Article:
Contractors warn mayor who defy DU30’s transparency order

Topic |  

Contractors warn mayor who defy DU30’s transparency order

Topic |  

Despite President Rodrigo Duterte’s exhortations to Local Government Units (LGUs) to “observe and be guided” by Executive Order (EO) No. 2 setting the administration’s full disclosure and transparency policy in public service, Loboc Mayor Helen Alaba believes that the order “is limited only to the executive branch.”

Alaba’s position was in response to the Association of Bohol’s Construction Companies, Inc. (ABCCI) resolution warning municipal mayors and their respective Bids and Awards Committee (BAC) to reform and stop bidding irregularities and practice transparency in the conduct of public biddings.

Ignoring possible backlash over their uncompromising stance against wrongdoings in the implementation of the provisions of RA 9184 otherwise known as the Government Procurement Act, the ABCCI threw its full support behind their beleaguered association president, Engr. Petronilo Sarigumba.

The ABCCI has sought the assistance of the Office of the Ombudsman – Visayas after Alaba denied the request of Sarigumba for copies of the abstract of bids and awards in connection with the bidding for the completion of the Heritage Shop in the Loboc Tourism Complex.


The completion of the Heritage Shop consisting of two projects amounted to PhP7 million, according to Sarigumba.


Sarigumba, owner/proprietor of Ronnyl Construction was also allegedly banned by Alaba to purchase bid documents for the completion of the heritage shop and any transaction with the Local Government Unit of Loboc (LGU-Loboc). 

The ABCCI adopted a resolution during its regular meeting on December 8, 2017 authorizing Sarigumba to file a complaint before the Ombudsman against Alaba and the BAC for the “outright denial of one of its members to participate in the public bidding.”

The resolution also slammed Alaba for her “blatant and unfounded refusal to issue/provide copies of public documents” to Sarigumba in violation of President Duterte’s executive order.

Sarigumba invoked Executive Order (EO) No. 2, series of 2016 signed by President Rodrigo Duterte on July 23, 2017 implementing a policy of full public disclosure of all its transactions involving public interest to enhance transparency and accountability in government official acts, transactions, or decisions.

Sarigumba expressed dismay over Alaba’s “defiance” of Duterte”s campaign to rid government of corruption especially in government’s procurement process and protection of the right of the people to information on matters of public concern.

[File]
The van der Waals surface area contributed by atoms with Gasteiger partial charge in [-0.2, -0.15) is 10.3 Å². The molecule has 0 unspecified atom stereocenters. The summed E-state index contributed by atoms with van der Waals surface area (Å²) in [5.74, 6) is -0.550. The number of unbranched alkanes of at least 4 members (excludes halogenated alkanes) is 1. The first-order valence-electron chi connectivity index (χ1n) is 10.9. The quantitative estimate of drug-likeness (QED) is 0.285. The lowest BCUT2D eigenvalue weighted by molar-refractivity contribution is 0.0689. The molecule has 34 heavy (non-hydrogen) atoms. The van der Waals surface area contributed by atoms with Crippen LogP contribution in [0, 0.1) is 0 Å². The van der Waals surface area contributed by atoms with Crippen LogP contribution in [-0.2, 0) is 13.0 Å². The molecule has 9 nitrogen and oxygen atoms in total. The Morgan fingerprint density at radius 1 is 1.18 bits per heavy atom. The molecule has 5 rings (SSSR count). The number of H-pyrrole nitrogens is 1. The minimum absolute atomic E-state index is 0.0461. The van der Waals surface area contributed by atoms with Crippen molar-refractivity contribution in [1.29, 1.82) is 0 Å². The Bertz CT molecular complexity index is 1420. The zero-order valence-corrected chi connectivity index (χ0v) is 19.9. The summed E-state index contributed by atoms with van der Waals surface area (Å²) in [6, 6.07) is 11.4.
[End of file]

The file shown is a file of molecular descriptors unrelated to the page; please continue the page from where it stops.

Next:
But according to Alaba, in a strongly worded letter-response to Sarigumba’s complaint said “To date, there is neither law passed nor local ordinances that is adopted in our local sanggunian that would force the Local Government Unit of Loboc, Bohol to release information especially of material and public interest.”

Alaba also claimed that Duterte’s EO No. 2 series of 2017 “is limited only to the executive branch,”  citing an admission by Presidential Communications Assistant Secretary Atty. Kristian Ablan on June 4, 2017 in Laoag City.

Alaba further stressed that executive issuances by the President cover only all government offices under the executive branch citing a Supreme Court (SC) case in Mondana vs Silvosa that under the constitution, the President has supervision, not control, among the LGUs.

But Sarigumba told the Chronicle that Alaba conveniently stopped short of stating Duterte’s encouragement as stated in section 2 of EO no. 2  to the LGUs “to observe and be guided by this order.”

According to Sarigumba’s complaint filed before the Ombudsman-Visayas on February 1, 2018, the actions of Alaba and the BAC in withholding public documents from the ABCCI is “discriminatory and caused it pain and damage, and violative of the law enacted to promote transparency in the public service.”

The maverick contractor told the Ombudsman that “there is no adequate remedy or administrative appeal for such denial of request to access information since there is no next higher in the authority after the Municipal Mayor, she being the chief local executive.”


Sarigumba learned about his blacklist on May 24, 2017 when his staff called BAC Secretary Aya Varquez to purchase bid documents for the project but was told to “talk first to the Honorable Mayor, otherwise, we will not be allowed to purchase bid documents.”

Despite the assurance of BAC Chairman Antonio Acuña, Jr. that they can purchase the bid documents and his denial of the alleged ban from the mayor, Varquez insisted that they should talk first to the mayor to verify the existence of a written directive banning Ronnyl Construction to participate in all transactions with the municipality, according to Sarigumba’s complaint before the Ombudsman.

To date, Sarigumba has not received or seen the alleged “written directive” from Alaba as claimed by Varquez forbidding Ronnyl Construction from any participation from bidding activities in the LGU-Loboc.

According to Sarigumba, Ronnyl Construction is duly licensed by the Philippine Construction Accreditation Board (PCAB) and is duly registered under the Philippine Government Electronic Procurement System (PhilGeps).

Sarigumba lamented that the acts of Alaba and the BAC against Ronnyl Construction is “discriminatory” causing “pain and damage and prejudice” to the long-established objectives of the ABCCI to “have a fair competition albeit support of each other’s growth and success.”

Violation of section 3 of RA 3019 known as “The Anti-Graft and Corrupt Practices Act”, paragraphs (a), (e), (f) and (i) has been filed against Alaba and the BAC while a separate complaint against Alaba was also filed for “blatant violation” of section 2 of EO No. 2 series of 2016. (Chito M. Visarra)

Be First to Comment

Leave a Reply